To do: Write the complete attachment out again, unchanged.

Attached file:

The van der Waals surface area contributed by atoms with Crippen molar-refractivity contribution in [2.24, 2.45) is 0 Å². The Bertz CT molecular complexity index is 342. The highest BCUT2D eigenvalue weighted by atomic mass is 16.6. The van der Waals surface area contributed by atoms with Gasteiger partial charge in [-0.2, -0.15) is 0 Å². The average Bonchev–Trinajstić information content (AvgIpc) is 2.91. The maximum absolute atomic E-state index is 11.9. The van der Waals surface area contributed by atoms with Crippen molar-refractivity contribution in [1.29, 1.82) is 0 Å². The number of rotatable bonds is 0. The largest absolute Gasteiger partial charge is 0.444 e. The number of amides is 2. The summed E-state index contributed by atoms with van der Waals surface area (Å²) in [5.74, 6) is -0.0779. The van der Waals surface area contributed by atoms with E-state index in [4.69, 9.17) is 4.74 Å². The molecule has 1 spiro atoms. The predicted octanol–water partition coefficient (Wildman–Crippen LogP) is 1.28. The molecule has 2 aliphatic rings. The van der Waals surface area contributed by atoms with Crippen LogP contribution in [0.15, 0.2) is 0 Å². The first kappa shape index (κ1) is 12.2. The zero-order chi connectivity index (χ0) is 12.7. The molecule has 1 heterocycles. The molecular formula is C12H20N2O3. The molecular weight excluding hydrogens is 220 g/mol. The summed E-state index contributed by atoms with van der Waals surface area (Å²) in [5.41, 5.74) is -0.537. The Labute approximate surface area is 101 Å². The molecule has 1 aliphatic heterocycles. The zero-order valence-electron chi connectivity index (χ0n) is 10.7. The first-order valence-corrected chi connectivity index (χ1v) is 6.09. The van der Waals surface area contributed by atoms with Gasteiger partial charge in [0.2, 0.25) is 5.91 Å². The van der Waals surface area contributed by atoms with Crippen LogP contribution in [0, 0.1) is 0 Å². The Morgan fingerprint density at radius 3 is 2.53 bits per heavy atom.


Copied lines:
The van der Waals surface area contributed by atoms with Crippen molar-refractivity contribution in [2.24, 2.45) is 0 Å². The Bertz CT molecular complexity index is 342. The highest BCUT2D eigenvalue weighted by atomic mass is 16.6. The van der Waals surface area contributed by atoms with Gasteiger partial charge in [-0.2, -0.15) is 0 Å². The average Bonchev–Trinajstić information content (AvgIpc) is 2.91. The maximum absolute atomic E-state index is 11.9. The van der Waals surface area contributed by atoms with Crippen molar-refractivity contribution in [1.29, 1.82) is 0 Å². The number of rotatable bonds is 0. The largest absolute Gasteiger partial charge is 0.444 e. The number of amides is 2. The summed E-state index contributed by atoms with van der Waals surface area (Å²) in [5.74, 6) is -0.0779. The van der Waals surface area contributed by atoms with E-state index in [4.69, 9.17) is 4.74 Å². The molecule has 1 spiro atoms. The predicted octanol–water partition coefficient (Wildman–Crippen LogP) is 1.28. The molecule has 2 aliphatic rings. The van der Waals surface area contributed by atoms with Crippen LogP contribution in [0.15, 0.2) is 0 Å². The first kappa shape index (κ1) is 12.2. The zero-order chi connectivity index (χ0) is 12.7. The molecule has 1 heterocycles. The molecular formula is C12H20N2O3. The molecular weight excluding hydrogens is 220 g/mol. The summed E-state index contributed by atoms with van der Waals surface area (Å²) in [5.41, 5.74) is -0.537. The Labute approximate surface area is 101 Å². The molecule has 1 aliphatic heterocycles. The zero-order valence-electron chi connectivity index (χ0n) is 10.7. The first-order valence-corrected chi connectivity index (χ1v) is 6.09. The van der Waals surface area contributed by atoms with Gasteiger partial charge in [0.2, 0.25) is 5.91 Å². The van der Waals surface area contributed by atoms with Crippen LogP contribution in [0, 0.1) is 0 Å². The Morgan fingerprint density at radius 3 is 2.53 bits per heavy atom.